Part of the problem I see in the Evolution vs Creation debate is the confusion between Facts and Truth. Something can be True without necessarily being a Fact. Think of it this way--Newspapers deal in Facts--Who, What, When, Where, Why or How, whereas Novelists and poets deal in the meaning behind or beyond the facts. The same can be said about the difference between science and religion. Science can tell us the five Ws of life on Earth but is the province of philosophy and religion to give life on Earth meaning. On the other hand sacred texts like the Bible can give us the meaning behind life on Earth but give no real insight into how it came to be. "And god said..." just isn't a very good how.
This message has been edited by MexicanHotChocolate, 06-20-2004 01:51 AM
Our loyalties are to the species and the planet. We speak for Earth. Our obligation to survive is owed not just to ourselves but also to that Cosmos, ancient and vast, from which we spring. --Carl Sagan, 1934-1996
I suppose the bible isn't a science book. So yes, it deals with the "why". But if we are creationist, and keep it to ourselves, would that be okay? How do our beliefs about what happened in the past, effect the truth of what happened anyway? It's just an alternative to believing evolution.
Science makes it so that things like the bible cannot be involved. I think I understand why. It deals with the "how", and if it included what it sees as "religious texts", then what's to stop every text being included?
So, the debate is because creationists still think creationism is what actually happened. If it is what happened, then you can see why they have "tried" to spread it. It's a bit like belief. You might say you have no reason to believe, but what if it is the truth anyway? I guess science is a useless way to convince people of God, in a way anyway.
It's like the mechanics on a motorcycle, either you are interested in how it works, or you are interested in why it works. I suppose there are two groups, the "hows" and the "whys". I would want to ride the bike, whereas someone else might want to know how it works. Telling them, "It works because I like riding it" might be useless to that person.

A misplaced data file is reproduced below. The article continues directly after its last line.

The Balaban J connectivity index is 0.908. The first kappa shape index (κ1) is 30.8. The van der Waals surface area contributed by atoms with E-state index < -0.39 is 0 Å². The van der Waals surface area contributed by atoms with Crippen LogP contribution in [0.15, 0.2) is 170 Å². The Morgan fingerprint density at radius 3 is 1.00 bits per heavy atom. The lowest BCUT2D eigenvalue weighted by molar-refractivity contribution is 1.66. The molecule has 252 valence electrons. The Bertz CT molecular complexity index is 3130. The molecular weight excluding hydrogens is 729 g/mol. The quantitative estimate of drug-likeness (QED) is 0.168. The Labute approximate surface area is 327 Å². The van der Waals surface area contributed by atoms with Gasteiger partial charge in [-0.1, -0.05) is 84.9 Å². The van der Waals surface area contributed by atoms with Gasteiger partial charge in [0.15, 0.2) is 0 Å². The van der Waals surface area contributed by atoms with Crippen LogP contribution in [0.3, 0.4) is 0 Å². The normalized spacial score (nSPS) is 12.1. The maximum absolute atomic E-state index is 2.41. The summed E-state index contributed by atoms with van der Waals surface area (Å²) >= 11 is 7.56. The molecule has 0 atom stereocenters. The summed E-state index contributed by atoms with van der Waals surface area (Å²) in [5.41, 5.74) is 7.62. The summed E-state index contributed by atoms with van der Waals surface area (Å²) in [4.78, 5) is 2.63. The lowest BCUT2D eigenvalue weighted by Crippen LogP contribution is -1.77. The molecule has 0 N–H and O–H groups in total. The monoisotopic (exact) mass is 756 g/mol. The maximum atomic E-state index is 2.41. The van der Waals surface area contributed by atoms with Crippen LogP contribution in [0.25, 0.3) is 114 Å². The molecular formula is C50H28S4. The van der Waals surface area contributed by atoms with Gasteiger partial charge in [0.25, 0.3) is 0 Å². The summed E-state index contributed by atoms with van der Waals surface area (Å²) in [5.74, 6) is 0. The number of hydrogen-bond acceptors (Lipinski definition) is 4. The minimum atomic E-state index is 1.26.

I would want to ride the bike, whereas someone else might want to know how it works. Telling them, "It works because I like riding it" might be useless to that person.
I agree with your analogy - but to take it a bit of step further:
There are also a small subset of people who like the why of the bike (riding it), don't know how it works, but stubbornly try to argue the physics of internal combustion having only read the motorcycle's owner's manual.
This can be most frustrating to both the "just riders" and the physicists.
quote:There are also a small subset of people who like the why of the bike (riding it), don't know how it works, but stubbornly try to argue the physics of internal combustion having only read the motorcycle's owner's manual.
I agree partially. Yet I know creationists who do there homework aswell.
Though, yes. There are lots of creationists who are guilty of this. Others admitt their inner-layman before debate commences. Lots have admitted that they are no experts. I'm pretty sure that not every evolutionist here is an expert on the how either.
I agree that their are creationists that have done their homework - that's why I used "small subset" in my analogy.
And I agree that most on both sides of the argument are not 'experts'.
Certain (by no means all) creationists are specifically frustrating when the Bible is the only source they acknowledge, to the point that they don't know the basic ideas of the theories they claim to support and disprove. Discussion is rendered pointless.
Facts are concrete objective concepts like: dogs have four legs, the sky is blue, grass is green, chlorine gas is toxic to humans...these sorts of things can be proven through observation and testing.
Truths are more general, abstract, broad ideas like Good and Evil, Right and Wrong, Peace, Freedom, Justice and Injustice...
Or a truth can be a subjective insight into human nature. Those kinds of insights are the basis of art, theater, fiction, and mythology...Truths are things that can not be proven scientifically they must be demonstrated metaphorically...